When in doubt…

Students should have the right to ask questions. File Photo   | Photo Credit: Monica Tiwari

Here is an encounter between a parent and a child:

Child: Why do you ask me to go to bed at 9? Can’t I go to bed a little later?

Parent: Why do you ask so many questions?

Child: Do I? Is it good or bad to ask many questions?

Parent: Yes, you do. Tell me why you ask too many questions.

Child: Why? Could it be my nature? Could it be due to …?

Parent: That’s what I want to know.

Child: Can I find out and tell you later? By the way, why do you want me to go to bed now?

Assume that this child who demonstrates her inquisitive mind goes to a school where teachers do not encourage students asking questions. The child who is blessed with the gift of curiosity will cease to ask questions and as a result will reduce exercising her thinking abilities. Most children are born with an inquisitive mind but, unfortunately, our education system does not provide the children with opportunities to develop it. As the well-known educator Ken Robinson raises the question, “Do schools kill creativity?” Today we should ask these questions: “Do schools kill curiosity?” “Does our education system produce thinking individuals or blinking individuals?”

The novel Sophie’s World by Jostein Gaarder celebrates doubting and questioning. Sophie Amundsen, the main character of the novel, munches over many questions: Who are you? Where does the world come from? How was the world created? Is there life after death? Is there any purpose? How can we answer these questions? How do we ought to live? Can we ask such questions? In the process, she realises the importance of asking questions and thus gains insight into life. Jostein Gaarder says, “children have naturally inquisitive minds and are therefore easily able to ask meaningful questions to which they should get serious and insightful replies.”

Learn through scepticism

Doubting refers to the condition of being sceptical and the act of asking questions and seeking answers based on reason and evidence.

The biblical expression ‘doubting Thomas’ refers to a person who is skeptical and refuses to believe something without proof. When learners become doubting Thomases, they enjoy learning and find learning meaningful.

Doubting Thomases can become good thinkers. Good thinkers can become good learners. Good learners can become good problem-solvers. Problem-solving is one of the major learning skills students are expected to possess.

The four major learning skills listed in the Framework for 21st-century learning are the 4Cs: Communication, Collaboration, Creativity and Critical Thinking. Educational institutions have the moral responsibility of preparing students for the future by enabling students to develop these skills.

In many different ways, teachers can help students develop an inquisitive mind. Here are some suggestions:

Tell the students that it is their right to doubt anything and to ask questions. The unhealthy practice of keeping students obedient should be done away with.

So, the first step the teacher should take is to convince the students that it is their right to doubt anything and raise questions.

Bringing it out

Make the class interactive. Teachers who think that they are the source of knowledge and students are mere sponges enjoy giving lectures and delivering monologues. Only when students are given opportunities to interact with the teacher and fellow students, can they raise doubts and get their doubts cleared and learn better.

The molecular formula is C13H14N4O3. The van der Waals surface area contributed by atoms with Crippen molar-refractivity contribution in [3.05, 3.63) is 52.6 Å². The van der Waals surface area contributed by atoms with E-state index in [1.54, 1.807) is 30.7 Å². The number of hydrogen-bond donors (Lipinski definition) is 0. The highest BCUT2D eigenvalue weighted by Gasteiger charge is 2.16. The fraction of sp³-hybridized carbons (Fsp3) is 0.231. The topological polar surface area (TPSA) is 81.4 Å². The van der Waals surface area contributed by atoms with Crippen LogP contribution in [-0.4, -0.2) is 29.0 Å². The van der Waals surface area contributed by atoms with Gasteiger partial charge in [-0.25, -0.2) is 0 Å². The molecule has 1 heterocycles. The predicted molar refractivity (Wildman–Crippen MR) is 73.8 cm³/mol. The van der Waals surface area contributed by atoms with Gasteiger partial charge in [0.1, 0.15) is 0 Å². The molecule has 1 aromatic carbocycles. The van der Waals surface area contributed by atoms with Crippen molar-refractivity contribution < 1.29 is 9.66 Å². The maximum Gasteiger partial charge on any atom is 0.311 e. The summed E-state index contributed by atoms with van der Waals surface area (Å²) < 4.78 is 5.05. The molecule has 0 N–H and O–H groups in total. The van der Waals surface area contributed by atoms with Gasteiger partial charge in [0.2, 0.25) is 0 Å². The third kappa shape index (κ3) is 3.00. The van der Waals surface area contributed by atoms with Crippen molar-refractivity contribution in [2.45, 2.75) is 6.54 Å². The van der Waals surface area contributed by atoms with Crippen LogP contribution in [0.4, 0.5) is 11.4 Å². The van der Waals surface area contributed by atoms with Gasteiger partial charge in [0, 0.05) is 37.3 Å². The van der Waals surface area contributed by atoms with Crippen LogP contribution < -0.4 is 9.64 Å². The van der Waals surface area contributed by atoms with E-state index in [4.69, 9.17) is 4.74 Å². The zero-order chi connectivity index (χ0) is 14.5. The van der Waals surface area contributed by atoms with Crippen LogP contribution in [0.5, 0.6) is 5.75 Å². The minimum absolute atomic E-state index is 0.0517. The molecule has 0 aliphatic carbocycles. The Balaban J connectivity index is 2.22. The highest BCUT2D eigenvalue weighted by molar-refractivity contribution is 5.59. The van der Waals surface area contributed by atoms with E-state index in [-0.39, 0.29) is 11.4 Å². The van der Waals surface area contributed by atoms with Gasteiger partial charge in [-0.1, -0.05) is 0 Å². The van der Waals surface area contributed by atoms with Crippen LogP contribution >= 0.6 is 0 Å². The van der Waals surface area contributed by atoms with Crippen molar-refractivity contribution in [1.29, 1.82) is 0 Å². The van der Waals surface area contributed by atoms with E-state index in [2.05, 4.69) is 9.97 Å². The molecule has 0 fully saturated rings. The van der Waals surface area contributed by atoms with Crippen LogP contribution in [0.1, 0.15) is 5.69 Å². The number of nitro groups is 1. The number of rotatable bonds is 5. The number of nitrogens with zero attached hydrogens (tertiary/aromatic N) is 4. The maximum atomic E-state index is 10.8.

Don’t spoon-feed the students and make them robots. As the present education system encourages students to memorise concepts and score marks, teachers are forced to spoon-feed the students. As a result, students use only their memory skills and not their cognitive skills.

Teachers should be revolutionary enough to break away from the spoon-feeding system and train students to become autonomous learners. Give projects that demand the use of cognitive abilities. Project-based learning helps learners raise many doubts and seek answers based on reason and evidence. It helps students to carry out investigations and strengthens the inquisitive mind.

Encourage students to raise questions. Normally, when teachers give assignments to their students, the latter do not ask these questions: Why should I do it? What am I going to benefit from it? Will I lose something important if I don’t complete the assignment? When the students are encouraged to raise questions, they will start thinking on their own and take responsibility for their own learning.

Make your class reflective. Students should be allowed to think about what they do in the classroom, question the relevance of what they learn, and critically review what they have learnt. This helps them become reflective learners. Students can be assessed based on the reflective essays or reports they have written.

Allowing students to raise doubts in the classroom, celebrating doubts by helping them get insightful replies, providing them with more opportunities to develop their inquisitive mind and thus enabling them to acquire knowledge is achievement and this process is called educating.

The focus of schooling should be educating young minds and not just producing results. When the focus is on educating, educational institutions will produce thinking and not blinking citizens.

The need of the hour is to produce creative and critical thinkers. This can happen only teachers start celebrating doubts in the classroom.

The author is a professor of English and Head, Higher Education Cell, KCG College of Technology, Chennai. Email:

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Printable version | May 11, 2021 3:58:20 PM |

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